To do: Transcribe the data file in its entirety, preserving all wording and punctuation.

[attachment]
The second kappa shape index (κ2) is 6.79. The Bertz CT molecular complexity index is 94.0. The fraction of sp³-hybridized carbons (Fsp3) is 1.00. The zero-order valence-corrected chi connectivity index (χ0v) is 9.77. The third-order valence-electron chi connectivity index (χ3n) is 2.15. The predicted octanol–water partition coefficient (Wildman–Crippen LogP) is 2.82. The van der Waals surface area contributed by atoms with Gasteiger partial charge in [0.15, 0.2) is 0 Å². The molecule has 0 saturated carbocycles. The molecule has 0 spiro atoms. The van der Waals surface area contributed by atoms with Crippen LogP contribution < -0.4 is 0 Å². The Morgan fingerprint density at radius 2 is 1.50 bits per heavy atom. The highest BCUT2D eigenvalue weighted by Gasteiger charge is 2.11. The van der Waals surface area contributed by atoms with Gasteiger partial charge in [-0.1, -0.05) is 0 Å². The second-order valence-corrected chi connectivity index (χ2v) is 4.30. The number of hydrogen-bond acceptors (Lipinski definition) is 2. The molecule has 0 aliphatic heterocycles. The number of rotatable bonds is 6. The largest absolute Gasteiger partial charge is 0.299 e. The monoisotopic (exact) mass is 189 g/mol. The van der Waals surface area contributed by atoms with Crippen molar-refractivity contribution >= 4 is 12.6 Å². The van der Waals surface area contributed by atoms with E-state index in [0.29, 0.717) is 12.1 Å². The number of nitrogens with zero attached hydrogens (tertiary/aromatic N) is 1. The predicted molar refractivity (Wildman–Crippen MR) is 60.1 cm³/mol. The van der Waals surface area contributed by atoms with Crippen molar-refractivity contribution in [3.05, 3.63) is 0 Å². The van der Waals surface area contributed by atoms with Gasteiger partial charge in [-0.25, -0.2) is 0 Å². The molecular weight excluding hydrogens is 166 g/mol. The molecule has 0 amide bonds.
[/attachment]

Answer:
The second kappa shape index (κ2) is 6.79. The Bertz CT molecular complexity index is 94.0. The fraction of sp³-hybridized carbons (Fsp3) is 1.00. The zero-order valence-corrected chi connectivity index (χ0v) is 9.77. The third-order valence-electron chi connectivity index (χ3n) is 2.15. The predicted octanol–water partition coefficient (Wildman–Crippen LogP) is 2.82. The van der Waals surface area contributed by atoms with Gasteiger partial charge in [0.15, 0.2) is 0 Å². The molecule has 0 saturated carbocycles. The molecule has 0 spiro atoms. The van der Waals surface area contributed by atoms with Crippen LogP contribution < -0.4 is 0 Å². The Morgan fingerprint density at radius 2 is 1.50 bits per heavy atom. The highest BCUT2D eigenvalue weighted by Gasteiger charge is 2.11. The van der Waals surface area contributed by atoms with Gasteiger partial charge in [-0.1, -0.05) is 0 Å². The second-order valence-corrected chi connectivity index (χ2v) is 4.30. The number of hydrogen-bond acceptors (Lipinski definition) is 2. The molecule has 0 aliphatic heterocycles. The number of rotatable bonds is 6. The largest absolute Gasteiger partial charge is 0.299 e. The monoisotopic (exact) mass is 189 g/mol. The van der Waals surface area contributed by atoms with Crippen molar-refractivity contribution >= 4 is 12.6 Å². The van der Waals surface area contributed by atoms with E-state index in [0.29, 0.717) is 12.1 Å². The number of nitrogens with zero attached hydrogens (tertiary/aromatic N) is 1. The predicted molar refractivity (Wildman–Crippen MR) is 60.1 cm³/mol. The van der Waals surface area contributed by atoms with Crippen molar-refractivity contribution in [3.05, 3.63) is 0 Å². The van der Waals surface area contributed by atoms with Gasteiger partial charge in [-0.25, -0.2) is 0 Å². The molecular weight excluding hydrogens is 166 g/mol. The molecule has 0 amide bonds.